Sarah Hall – Knowledge Organisers

A theme in posts recently has been A level resources – both Mathematics and Further Mathematics. Another recent and very welcome addition for Further Mathematics comes from the excellent Westie’s Workshop collection. This very clearly structured PowerPoint resource is for the new A-level Further Mathematics syllabus core content (CP1 & CP2) and uses questions from past papers also from the sample assessment material. The resource can be used by pupils for self-study or worked through in class.

Clear notes at the beginning of the presentation explain how to easily navigate the slides. Full mark schemes are included.

You can view all the author’s resources with the most recent first on TES. Recent resources include IGCSE (Edexcel new course) questions and for Further Maths, Mechanics a Work Energy and Power teaching resource; you will also find resources for Mathematics A Level.
Further Mechanics 1

and for Mathematics A Level:
Mathematics AS Level     Mathematics A Level

Each year, I have added a results page where you can find the results statistics and links to relevant blogs and articles. Clearly, 2020 is an exceptional year.

Check the blog from FFT Education Datalab
for the latest information including
A-Level results 2020: The main trends in grades and entries

Also, note that all the latest figures are available to explore on Education Datalab’s results microsite.

If you have not explored the new NCETM website yet, then do have a look. This is very well organised and easy to navigate. Have a look at the In the Classroom section for example where you will find materials, guidance and National Curriculum resources.
Check for example the very helpful National Curriculum Resource Tool which clearly shows the progression for topics from Year 1 through to Key Stage 3.

I like the way each area of the website links to related areas. For example from the National Curriculum Resource Tool we could choose Algebra which shows the content for Year 6 and Key Stage 3 Algebra; from that page, if you select Key Stage 3 Algebra you will not only find the content but a wealth of links and resources, a very valuable collection.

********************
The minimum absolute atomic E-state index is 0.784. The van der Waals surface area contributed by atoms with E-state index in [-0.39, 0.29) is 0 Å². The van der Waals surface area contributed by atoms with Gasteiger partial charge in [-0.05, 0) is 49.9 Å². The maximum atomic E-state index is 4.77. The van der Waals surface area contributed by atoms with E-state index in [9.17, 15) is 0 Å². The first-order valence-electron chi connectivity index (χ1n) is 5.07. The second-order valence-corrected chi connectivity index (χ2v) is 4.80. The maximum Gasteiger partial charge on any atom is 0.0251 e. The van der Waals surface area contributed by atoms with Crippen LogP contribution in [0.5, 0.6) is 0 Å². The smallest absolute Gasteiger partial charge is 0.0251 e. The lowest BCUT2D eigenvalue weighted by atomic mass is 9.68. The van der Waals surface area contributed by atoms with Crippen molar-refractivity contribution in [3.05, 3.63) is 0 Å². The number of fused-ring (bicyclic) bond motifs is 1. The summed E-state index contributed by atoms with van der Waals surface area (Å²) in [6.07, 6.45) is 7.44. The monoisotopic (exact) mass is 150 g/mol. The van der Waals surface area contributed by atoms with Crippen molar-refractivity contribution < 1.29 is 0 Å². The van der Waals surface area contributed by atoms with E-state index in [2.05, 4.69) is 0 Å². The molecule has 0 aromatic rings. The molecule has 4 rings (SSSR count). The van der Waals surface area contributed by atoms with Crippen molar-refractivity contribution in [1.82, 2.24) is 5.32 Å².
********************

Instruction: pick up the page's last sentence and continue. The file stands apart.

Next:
NCETM National Curriculum

Looking at the Articles for Algebra, there are seven articles – an excellent mix of case studies on work with pupils and also, for example, Anne Watson’s (2009) Key Understandings in mathematics learning, Paper 6: Algebraic reasoning (PDF), London: Nuffield Foundation

Standards Unit-Nottingham University

The Activities and Exemplification sections both provide examples and questions you can use in class. The Activities include resources from the excellent Standards Unit, links are provided to the individual activities hosted on STEM Learning. Another source for the Standards Unit comes from Nottingham University; everything is here in one place including all the professional development materials.

NCETM – KS3 Algebra Activities

NCETM – KS3 Algebra Exemplification

In this case in the Video section, we have 6 examples; I do like the inclusion of the Factorising with Multilink from Nrich.

# Mathematical Miscellany #44

From Ross Blair on MATHSgrader comes a complete set of Interactive assessments to complement the Maths Genie homeschool program. The resources are provided in three tiers, Tier A roughly accords with grades 1-2. Tier B with grades 3-5 and Tier C is 6-9. Check the menus for Teachers and Pupils for easy site navigation.

For A Level Owen (Owen134866 on TES) has a library of Mathematics teaching resources, these are really clearly structured with step by step examples. Recently added, is A-level Core Pure Mathematics Year 2/A2 for the second year of Further Mathematics. These resources have been added to the Teaching Resources page for Further Mathematics. This Calculus content is part of the core Pure Mathematics specification common to all examining boards. For more on Further Calculus in Further Mathematics, see my post here.

Also note for Further Mathematics, Jack Brown who has created thousands of videos covering the complete A Level specification has been very busy with his Further Maths collection of teaching videos and exam paper walkthroughs;  the easiest way to navigate the videos is through his website, TLMaths.com. A recent addition to the exam paper walkthroughs is the specimen paper for OCR MEI Modelling with Algorithms.